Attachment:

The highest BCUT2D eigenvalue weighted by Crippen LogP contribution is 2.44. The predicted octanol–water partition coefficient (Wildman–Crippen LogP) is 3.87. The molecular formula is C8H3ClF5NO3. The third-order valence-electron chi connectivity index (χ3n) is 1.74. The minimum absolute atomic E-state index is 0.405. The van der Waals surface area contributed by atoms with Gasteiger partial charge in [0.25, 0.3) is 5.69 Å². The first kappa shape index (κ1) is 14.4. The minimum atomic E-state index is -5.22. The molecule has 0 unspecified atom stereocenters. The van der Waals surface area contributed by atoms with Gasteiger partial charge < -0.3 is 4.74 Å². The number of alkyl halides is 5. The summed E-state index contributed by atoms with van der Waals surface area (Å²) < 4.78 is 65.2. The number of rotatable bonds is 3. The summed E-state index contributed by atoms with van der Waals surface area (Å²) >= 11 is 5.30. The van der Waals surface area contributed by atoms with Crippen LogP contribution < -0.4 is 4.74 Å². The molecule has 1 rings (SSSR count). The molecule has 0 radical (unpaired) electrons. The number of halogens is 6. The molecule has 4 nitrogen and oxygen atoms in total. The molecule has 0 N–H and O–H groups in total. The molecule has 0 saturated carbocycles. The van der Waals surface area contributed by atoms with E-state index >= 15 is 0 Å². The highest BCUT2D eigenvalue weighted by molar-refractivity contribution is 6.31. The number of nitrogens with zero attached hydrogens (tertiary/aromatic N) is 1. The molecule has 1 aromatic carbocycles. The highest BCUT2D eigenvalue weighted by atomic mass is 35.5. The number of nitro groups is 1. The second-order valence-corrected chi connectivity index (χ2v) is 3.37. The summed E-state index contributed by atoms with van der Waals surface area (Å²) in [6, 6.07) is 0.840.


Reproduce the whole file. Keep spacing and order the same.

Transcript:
The highest BCUT2D eigenvalue weighted by Crippen LogP contribution is 2.44. The predicted octanol–water partition coefficient (Wildman–Crippen LogP) is 3.87. The molecular formula is C8H3ClF5NO3. The third-order valence-electron chi connectivity index (χ3n) is 1.74. The minimum absolute atomic E-state index is 0.405. The van der Waals surface area contributed by atoms with Gasteiger partial charge in [0.25, 0.3) is 5.69 Å². The first kappa shape index (κ1) is 14.4. The minimum atomic E-state index is -5.22. The molecule has 0 unspecified atom stereocenters. The van der Waals surface area contributed by atoms with Gasteiger partial charge < -0.3 is 4.74 Å². The number of alkyl halides is 5. The summed E-state index contributed by atoms with van der Waals surface area (Å²) < 4.78 is 65.2. The number of rotatable bonds is 3. The summed E-state index contributed by atoms with van der Waals surface area (Å²) >= 11 is 5.30. The van der Waals surface area contributed by atoms with Crippen LogP contribution < -0.4 is 4.74 Å². The molecule has 1 rings (SSSR count). The molecule has 0 radical (unpaired) electrons. The number of halogens is 6. The molecule has 4 nitrogen and oxygen atoms in total. The molecule has 0 N–H and O–H groups in total. The molecule has 0 saturated carbocycles. The van der Waals surface area contributed by atoms with E-state index >= 15 is 0 Å². The highest BCUT2D eigenvalue weighted by molar-refractivity contribution is 6.31. The number of nitrogens with zero attached hydrogens (tertiary/aromatic N) is 1. The molecule has 1 aromatic carbocycles. The highest BCUT2D eigenvalue weighted by atomic mass is 35.5. The number of nitro groups is 1. The second-order valence-corrected chi connectivity index (χ2v) is 3.37. The summed E-state index contributed by atoms with van der Waals surface area (Å²) in [6, 6.07) is 0.840.